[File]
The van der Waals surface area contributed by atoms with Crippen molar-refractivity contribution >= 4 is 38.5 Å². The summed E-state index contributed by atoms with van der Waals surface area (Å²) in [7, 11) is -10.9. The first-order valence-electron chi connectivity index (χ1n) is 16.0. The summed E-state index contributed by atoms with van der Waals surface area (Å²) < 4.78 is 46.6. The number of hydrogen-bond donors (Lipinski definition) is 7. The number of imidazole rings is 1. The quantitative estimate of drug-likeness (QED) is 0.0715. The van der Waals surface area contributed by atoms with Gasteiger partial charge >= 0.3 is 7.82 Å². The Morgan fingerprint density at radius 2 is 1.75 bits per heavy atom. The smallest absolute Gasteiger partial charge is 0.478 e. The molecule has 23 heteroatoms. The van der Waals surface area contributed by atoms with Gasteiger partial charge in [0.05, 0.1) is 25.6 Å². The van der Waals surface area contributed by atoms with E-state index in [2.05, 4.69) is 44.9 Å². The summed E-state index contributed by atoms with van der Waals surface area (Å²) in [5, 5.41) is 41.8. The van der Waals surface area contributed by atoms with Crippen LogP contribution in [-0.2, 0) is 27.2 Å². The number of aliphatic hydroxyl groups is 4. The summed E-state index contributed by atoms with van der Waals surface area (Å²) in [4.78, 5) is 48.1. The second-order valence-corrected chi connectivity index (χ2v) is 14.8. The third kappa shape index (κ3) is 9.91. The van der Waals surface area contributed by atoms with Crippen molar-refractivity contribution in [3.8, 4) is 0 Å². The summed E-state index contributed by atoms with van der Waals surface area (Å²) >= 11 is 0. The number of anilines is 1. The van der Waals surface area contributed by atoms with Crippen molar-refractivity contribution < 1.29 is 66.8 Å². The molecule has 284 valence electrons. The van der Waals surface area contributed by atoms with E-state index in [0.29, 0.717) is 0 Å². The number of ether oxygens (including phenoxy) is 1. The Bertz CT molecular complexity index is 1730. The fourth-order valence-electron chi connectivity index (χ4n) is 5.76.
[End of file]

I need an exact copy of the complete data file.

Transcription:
The van der Waals surface area contributed by atoms with Crippen molar-refractivity contribution >= 4 is 38.5 Å². The summed E-state index contributed by atoms with van der Waals surface area (Å²) in [7, 11) is -10.9. The first-order valence-electron chi connectivity index (χ1n) is 16.0. The summed E-state index contributed by atoms with van der Waals surface area (Å²) < 4.78 is 46.6. The number of hydrogen-bond donors (Lipinski definition) is 7. The number of imidazole rings is 1. The quantitative estimate of drug-likeness (QED) is 0.0715. The van der Waals surface area contributed by atoms with Gasteiger partial charge >= 0.3 is 7.82 Å². The Morgan fingerprint density at radius 2 is 1.75 bits per heavy atom. The smallest absolute Gasteiger partial charge is 0.478 e. The molecule has 23 heteroatoms. The van der Waals surface area contributed by atoms with Gasteiger partial charge in [0.05, 0.1) is 25.6 Å². The van der Waals surface area contributed by atoms with E-state index in [2.05, 4.69) is 44.9 Å². The summed E-state index contributed by atoms with van der Waals surface area (Å²) in [5, 5.41) is 41.8. The van der Waals surface area contributed by atoms with Crippen LogP contribution in [-0.2, 0) is 27.2 Å². The number of aliphatic hydroxyl groups is 4. The summed E-state index contributed by atoms with van der Waals surface area (Å²) in [4.78, 5) is 48.1. The second-order valence-corrected chi connectivity index (χ2v) is 14.8. The third kappa shape index (κ3) is 9.91. The van der Waals surface area contributed by atoms with Crippen molar-refractivity contribution in [3.8, 4) is 0 Å². The summed E-state index contributed by atoms with van der Waals surface area (Å²) >= 11 is 0. The number of anilines is 1. The van der Waals surface area contributed by atoms with Crippen molar-refractivity contribution < 1.29 is 66.8 Å². The molecule has 284 valence electrons. The van der Waals surface area contributed by atoms with E-state index in [0.29, 0.717) is 0 Å². The number of ether oxygens (including phenoxy) is 1. The Bertz CT molecular complexity index is 1730. The fourth-order valence-electron chi connectivity index (χ4n) is 5.76.